The term “medical injury” in the statute refers to an injury sustained as a direct result of medical treatment or diagnosis, and does not encompass injuries totally unrelated thereto. Thus, when a plaintiff establishes that the injury is outside the scope of medical treatment or diagnosis, and the facts and circumstances attendant to the injury are such that, in light of past experience, negligence is the probable cause and the defendant is the probable actor, the doctrine of res ipsa loquitur is applicable.

In Florida, there is a Florida law that is set forth within Chapter 456, Florida Statutes. Chapter 456 of Florida Statutes applies to all health professionals who are licensed by the Florida Department of Health (DOH).

Many surgeons and other physicians who are charged with such an allegation just give up, do not defend themselves, and agree to accept punishment from their professional board.

Florida Cases on Retained Foreign Objects.

Archer v. Maddux, 645 So. 2d 544 (Fla. 1st DCA 1994) a surgeon left a tube in a patient after surgery by accident. The trial court dismissed the case because there was no affidavit from a medical expert corroborating that medical negligence had occurred that had been filed before the running of the statute of limitations. The Court of Appeal upheld the dismissal of the case.

DeAlmeida v. Graham, 524 So. 2d 666 (Fla. 4th DCA 1987), a surgeon left a Kelly clamp inside of a patient.

Moreover, the provision of Fla. Stat. ch. 766.102(4) that discovery of a “foreign body” such as surgical paraphernalia is prima facie evidence of negligence, is clearly inapplicable in a case where the mesh was intentionally placed in patient’s body as part of her treatment, and like screws, plates, pacemakers, and/or artificial joints was intended to permanently remain in her body. (Kenyon v. Miller, 756 So. 2d 133 (Fla. 3d DCA 2000)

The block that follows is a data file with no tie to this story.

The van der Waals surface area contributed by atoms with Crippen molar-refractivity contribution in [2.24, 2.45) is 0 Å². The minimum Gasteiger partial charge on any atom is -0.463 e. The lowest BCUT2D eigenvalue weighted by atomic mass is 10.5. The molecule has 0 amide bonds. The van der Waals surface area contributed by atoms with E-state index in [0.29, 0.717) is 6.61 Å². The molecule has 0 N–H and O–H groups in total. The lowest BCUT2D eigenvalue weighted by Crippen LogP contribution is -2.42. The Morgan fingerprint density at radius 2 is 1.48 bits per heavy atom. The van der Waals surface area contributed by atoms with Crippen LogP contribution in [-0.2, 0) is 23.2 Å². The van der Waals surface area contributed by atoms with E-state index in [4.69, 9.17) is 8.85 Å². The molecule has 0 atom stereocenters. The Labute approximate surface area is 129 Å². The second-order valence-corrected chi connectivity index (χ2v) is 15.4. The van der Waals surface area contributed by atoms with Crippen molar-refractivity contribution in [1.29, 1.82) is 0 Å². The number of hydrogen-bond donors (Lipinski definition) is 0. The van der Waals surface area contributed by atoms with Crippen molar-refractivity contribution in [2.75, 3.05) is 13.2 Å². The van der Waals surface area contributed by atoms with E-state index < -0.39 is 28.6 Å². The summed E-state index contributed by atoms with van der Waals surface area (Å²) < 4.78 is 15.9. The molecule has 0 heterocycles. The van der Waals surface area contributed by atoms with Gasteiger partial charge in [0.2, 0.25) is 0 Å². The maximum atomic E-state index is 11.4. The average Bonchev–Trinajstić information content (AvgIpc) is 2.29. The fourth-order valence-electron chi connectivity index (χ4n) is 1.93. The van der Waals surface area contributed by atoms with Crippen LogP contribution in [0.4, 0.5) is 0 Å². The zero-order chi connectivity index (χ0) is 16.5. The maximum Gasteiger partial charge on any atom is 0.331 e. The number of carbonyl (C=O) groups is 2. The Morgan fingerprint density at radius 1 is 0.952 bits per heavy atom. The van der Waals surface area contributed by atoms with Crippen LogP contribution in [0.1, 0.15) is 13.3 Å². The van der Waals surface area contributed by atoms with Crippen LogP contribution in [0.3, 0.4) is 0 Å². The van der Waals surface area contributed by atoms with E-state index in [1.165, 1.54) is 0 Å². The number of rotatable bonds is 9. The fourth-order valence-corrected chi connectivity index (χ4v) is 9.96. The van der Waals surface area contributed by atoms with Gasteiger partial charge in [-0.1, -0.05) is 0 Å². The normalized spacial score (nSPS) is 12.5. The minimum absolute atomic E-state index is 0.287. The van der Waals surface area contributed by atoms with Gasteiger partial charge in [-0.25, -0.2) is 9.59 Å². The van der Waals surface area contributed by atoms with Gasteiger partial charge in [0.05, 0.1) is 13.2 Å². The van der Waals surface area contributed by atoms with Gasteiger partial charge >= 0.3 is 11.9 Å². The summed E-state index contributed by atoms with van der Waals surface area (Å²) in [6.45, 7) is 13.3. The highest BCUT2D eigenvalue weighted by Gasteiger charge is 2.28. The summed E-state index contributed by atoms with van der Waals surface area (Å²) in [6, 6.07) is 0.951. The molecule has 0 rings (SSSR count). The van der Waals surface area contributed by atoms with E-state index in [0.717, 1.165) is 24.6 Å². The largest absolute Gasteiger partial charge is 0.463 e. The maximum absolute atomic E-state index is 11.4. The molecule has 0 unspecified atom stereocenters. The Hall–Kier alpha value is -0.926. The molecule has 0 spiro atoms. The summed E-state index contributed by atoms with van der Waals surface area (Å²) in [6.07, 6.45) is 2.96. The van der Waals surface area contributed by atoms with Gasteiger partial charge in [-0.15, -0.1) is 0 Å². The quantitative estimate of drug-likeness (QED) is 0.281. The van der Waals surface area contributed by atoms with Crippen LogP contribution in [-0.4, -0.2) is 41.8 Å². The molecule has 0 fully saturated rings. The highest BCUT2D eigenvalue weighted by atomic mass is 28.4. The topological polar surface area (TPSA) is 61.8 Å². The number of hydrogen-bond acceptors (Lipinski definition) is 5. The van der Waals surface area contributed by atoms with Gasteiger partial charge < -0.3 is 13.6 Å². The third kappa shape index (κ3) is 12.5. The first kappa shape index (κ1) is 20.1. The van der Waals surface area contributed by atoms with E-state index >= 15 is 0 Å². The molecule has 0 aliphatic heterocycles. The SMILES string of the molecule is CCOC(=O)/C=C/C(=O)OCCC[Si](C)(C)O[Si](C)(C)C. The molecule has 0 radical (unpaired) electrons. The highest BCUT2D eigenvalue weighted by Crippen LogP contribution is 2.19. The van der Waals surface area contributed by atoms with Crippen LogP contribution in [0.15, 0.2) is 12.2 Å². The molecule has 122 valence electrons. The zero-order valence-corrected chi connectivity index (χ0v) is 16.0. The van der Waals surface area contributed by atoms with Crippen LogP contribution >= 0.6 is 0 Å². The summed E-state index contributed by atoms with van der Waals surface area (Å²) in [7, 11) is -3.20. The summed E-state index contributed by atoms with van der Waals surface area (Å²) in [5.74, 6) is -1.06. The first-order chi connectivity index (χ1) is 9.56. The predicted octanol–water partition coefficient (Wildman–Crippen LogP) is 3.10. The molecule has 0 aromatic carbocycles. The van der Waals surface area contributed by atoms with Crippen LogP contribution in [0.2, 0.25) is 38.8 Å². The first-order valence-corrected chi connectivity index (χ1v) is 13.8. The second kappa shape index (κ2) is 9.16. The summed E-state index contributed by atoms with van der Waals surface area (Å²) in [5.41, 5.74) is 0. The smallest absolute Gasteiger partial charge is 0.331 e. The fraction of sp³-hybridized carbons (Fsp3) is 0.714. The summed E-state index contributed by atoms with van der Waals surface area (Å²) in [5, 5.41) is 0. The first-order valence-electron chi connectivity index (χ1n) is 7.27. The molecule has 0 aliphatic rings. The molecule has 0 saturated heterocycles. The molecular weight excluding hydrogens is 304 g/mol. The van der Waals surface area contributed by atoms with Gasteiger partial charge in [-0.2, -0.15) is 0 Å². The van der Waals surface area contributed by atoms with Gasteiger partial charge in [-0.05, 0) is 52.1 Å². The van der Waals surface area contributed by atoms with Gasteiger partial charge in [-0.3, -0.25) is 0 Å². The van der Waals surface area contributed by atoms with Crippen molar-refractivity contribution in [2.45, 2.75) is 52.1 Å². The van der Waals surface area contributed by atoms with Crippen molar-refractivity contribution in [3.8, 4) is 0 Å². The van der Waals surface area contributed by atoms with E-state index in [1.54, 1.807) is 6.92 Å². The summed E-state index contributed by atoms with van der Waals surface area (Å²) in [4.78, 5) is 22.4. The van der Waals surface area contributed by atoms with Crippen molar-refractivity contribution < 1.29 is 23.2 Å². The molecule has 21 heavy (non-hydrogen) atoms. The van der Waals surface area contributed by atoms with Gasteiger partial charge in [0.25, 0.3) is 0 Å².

Smith v. Zeagler, 116 Fla. 628, 157 So. 328 (1934)
It is negligence per se for a surgeon to leave a sponge in an abdominal incision made in his patient in the course of his performance of a surgical operation upon such patient. The burden of showing due care is upon a surgeon who leaves a sponge enclosed in a wound after the performance of an operation, and he cannot relieve himself from liability unless the sponge was so concealed that reasonable care on his part would not have disclosed it, and conditions were such that, in his professional judgment, a special exploration for the sponge would have endangered the safety of the patient. Where a patient’s condition is critical and the paramount requirement is complete the operation in the shortest possible time, the failure to remove a sponge may be an accidental and excusable ship or inadvertence that is not actionable negligence, depending upon the circumstances of the case, the burden being on the physician to show to the satisfaction of the jury that the particular act was not blame-worthy because of the supervening necessity to complete the operation without delay.